and group work will be required, with presentations scheduled
during the term, in order to provide group response to work in
Sections 001 & 002 – Feature Writing for the Mass Media. The course provides an integrated approach to mastering the basic concepts and techniques for feature writing for the mass media. It is anticipated students will offer their work to area media for publication. Multiple writing assignments will foster improved writing and test students' mastery of course material. It is anticipated students will write three papers of approximately five pages each, revised one or more times. In addition, students will write additional assignments on outlining, character development, and the analysis of other writing. Students will receive written criticism, as well as oral evaluation by the instructor. Students will also be expected to attend one or more readings by visiting writers, as well as participate in class discussion. Cost:1 WL:1 (Hall)
Section 004. No abilities are more crucial to the journalist (or to the critical reader of journalism and other mass media texts) than those of intellectual inquiry and critical analysis: curiosity and criticism. Similarly, the effective writer has habits of formulating reasonable positions, considering alternative points-of-view, and articulating sound judgments. In this course, students conduct basic research, analyze findings, prepare critical analyses, and present findings and interpretations to the class. Assignments include 4 short papers: interviews/profiles, argumentative essays/editorials, interpretive critiques of films and television programs, screenwriting/analysis of newscasts. In addition, students undertake a lengthy final research project into mass media topics. Emphasis is upon understanding of intentionality of texts and upon analysis of audience response, as it varies according to factors related to age, gender, socioeconomic and educational or environmental conditions, race, background, affiliations, and so on. (Morris)
Section 005 – Chronicle of the American Dream. The course examines business reporting and writing for U.S. print and broadcast media. Using current publications, wire news services and guest speakers, it introduces students to the relationship between the press and local and national companies. It examines management ideas about using the press and newsroom ideas about the importance of economic news. Students track the process from corporate press release through finished news story and conduct comparisons of how different publications cover the same story. Students complete lab writing exercises, write and co-edit two substantial business stories suitable for mass media publication, and a term paper analyzing a facet of business news. Lecture, lab (word-processing knowledge required). WL:1 (Friendly)
310. Persuasive Communication. (3). (Excl).
In this lecture course, we will investigate the ways in which people try to influence the attitudes and behavior of others. This course is intended to serve three basic functions. First, it is intended to inform persuasive practice, enabling potential persuaders to maximize their opportunities for social control. Second, it is intended to enable us to become more intelligent and discriminating consumers of persuasive communication. Finally, it is intended to add to our understanding of human psychology and the individual's place in society and culture. WL:1 (Allen)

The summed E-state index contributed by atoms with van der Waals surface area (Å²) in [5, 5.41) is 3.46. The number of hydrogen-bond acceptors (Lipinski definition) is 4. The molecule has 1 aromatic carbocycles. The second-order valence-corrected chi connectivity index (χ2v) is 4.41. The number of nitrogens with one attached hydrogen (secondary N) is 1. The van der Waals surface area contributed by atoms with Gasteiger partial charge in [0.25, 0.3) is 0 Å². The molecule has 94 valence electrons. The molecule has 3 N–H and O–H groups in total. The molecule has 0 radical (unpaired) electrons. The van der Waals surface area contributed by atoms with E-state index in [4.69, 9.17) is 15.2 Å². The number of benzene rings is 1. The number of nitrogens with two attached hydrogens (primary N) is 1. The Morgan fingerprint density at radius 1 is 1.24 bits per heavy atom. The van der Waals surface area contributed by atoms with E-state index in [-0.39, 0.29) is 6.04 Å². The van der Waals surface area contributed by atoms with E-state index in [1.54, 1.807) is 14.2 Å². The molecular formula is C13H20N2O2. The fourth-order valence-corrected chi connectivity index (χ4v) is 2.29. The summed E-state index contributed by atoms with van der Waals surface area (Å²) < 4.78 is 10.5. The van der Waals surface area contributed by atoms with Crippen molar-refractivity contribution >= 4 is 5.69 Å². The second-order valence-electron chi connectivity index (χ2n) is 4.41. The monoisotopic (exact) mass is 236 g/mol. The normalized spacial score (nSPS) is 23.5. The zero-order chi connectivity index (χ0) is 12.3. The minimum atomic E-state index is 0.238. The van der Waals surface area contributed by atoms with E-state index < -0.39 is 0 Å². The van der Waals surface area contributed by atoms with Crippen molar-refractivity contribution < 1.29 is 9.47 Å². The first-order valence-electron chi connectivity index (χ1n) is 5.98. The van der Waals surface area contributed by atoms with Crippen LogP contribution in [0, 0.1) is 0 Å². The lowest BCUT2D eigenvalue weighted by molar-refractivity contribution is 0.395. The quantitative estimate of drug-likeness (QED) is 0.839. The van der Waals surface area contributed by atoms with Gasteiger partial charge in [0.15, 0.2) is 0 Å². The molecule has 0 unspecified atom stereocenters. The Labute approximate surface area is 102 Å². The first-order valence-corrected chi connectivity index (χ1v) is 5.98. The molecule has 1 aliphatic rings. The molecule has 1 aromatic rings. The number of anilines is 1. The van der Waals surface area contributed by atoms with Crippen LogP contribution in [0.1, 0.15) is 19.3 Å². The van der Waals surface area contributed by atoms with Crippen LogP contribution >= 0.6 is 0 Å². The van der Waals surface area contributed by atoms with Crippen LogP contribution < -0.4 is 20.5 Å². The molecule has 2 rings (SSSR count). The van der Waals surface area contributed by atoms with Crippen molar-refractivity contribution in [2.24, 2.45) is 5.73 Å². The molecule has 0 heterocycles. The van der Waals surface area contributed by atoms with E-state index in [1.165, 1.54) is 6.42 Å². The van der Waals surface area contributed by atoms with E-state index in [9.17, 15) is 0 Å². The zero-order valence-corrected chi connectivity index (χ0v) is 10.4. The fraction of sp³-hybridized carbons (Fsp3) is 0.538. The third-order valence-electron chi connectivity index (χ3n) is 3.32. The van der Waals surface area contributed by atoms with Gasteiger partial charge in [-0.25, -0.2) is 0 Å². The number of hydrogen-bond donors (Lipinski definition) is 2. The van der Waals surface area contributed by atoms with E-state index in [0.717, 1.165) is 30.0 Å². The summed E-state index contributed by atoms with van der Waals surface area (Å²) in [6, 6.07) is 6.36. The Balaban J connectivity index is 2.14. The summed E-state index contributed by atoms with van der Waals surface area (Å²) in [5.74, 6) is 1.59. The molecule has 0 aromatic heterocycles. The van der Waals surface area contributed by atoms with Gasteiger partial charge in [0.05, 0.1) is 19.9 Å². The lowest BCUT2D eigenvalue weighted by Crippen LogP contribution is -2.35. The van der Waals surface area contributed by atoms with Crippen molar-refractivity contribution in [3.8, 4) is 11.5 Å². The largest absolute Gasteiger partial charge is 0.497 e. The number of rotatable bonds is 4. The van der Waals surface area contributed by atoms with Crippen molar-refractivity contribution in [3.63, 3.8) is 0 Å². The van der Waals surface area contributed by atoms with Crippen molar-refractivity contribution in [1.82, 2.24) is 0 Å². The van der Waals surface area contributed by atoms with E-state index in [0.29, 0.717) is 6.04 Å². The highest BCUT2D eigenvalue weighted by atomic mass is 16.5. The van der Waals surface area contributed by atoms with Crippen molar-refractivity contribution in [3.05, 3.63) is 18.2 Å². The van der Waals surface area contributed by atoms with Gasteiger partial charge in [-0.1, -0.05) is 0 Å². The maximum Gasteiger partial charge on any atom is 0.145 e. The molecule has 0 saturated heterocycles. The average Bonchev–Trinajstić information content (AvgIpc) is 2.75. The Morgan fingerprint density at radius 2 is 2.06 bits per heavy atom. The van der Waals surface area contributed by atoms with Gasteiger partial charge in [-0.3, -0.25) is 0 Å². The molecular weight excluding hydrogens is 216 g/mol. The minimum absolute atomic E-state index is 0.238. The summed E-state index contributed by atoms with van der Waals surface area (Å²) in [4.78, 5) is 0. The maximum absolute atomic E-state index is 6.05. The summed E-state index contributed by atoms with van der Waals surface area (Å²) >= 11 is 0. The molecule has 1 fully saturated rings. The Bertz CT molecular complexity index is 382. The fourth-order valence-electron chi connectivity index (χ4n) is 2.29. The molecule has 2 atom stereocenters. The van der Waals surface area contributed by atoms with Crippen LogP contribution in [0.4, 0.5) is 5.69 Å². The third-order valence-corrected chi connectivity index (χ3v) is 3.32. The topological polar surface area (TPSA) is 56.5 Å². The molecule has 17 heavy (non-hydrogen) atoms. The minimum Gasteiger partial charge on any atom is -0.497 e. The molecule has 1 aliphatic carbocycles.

312. Communication and Contemporary Society. (4). (Excl).
Examines the relationship of the mass media to various aspects of contemporary American society. Topics covered in this survey course include: mass communication and the maintenance of cultural norms, social roles, and stereotypes; media as a force for social change; influences on socialization; and the impact of American mass media on governmental, economic, and educational institutions. Popular concerns about particular effects of the media are examined critically in light of research findings. Cost:2 WL:1
320. Film Analysis. (4). (HU).
This course is a survey of the history, theory and aesthetics of the motion picture as illustrated through the works of representative film makers. It considers the types of artistic efforts that go into the making of a motion picture by emphasizing the roles played by sound, music, lighting, editing, and cinematography. The course traces the development of the motion picture from a primitive tool to a sophisticated art form. The latter part of the course is devoted to analysis of films that illustrate genres and movements: fantasy, neo-realism, the documentary film. There is a midterm examination and final exam. Two scene critiques from contemporary films are required. There is one major text. The course format is unusual in that the film medium itself (in the form of short clips, slides, etc.) is used to the largest possible extent in presenting the course material. Three lecture hours and one discussion section per week. Cost:2 WL:1 (Beaver)
330. Analyzing Print Journalism. (3). (Excl).
This course examines the performance of print journalism in American democratic society today. It looks at the press in its traditional roles as informer, popular educator, advocate, watchdog, investigator, storyteller, imagemaker and creator of social reality. It examines press criticism from inside and outside during twentieth century and evolving standards of professional journalism. Students will do short exercises designed to develop their critical abilities and two longer critiques of press coverage: one in a traditional news area and one in controversial and lesser covered areas, such as women's issues, minorities and racism, quality of life, social change and social welfare and education. Students should develop the ability to read and critically analyze news reporting and support their evaluations with evidence and argument. WL:1
400. The Media in American History. (4). (SS).
This lecture course places the development of American mass media in broader social, economic, and political perspectives. While there are no specific prerequisites, a general grounding in American history is recommended. Grades are based on one hourly exam and a series of short papers plus a term paper and a final comprehensive examination. Cost:3 WL:1 (Stevens)
403. Ethics of Journalism. (3). (Excl).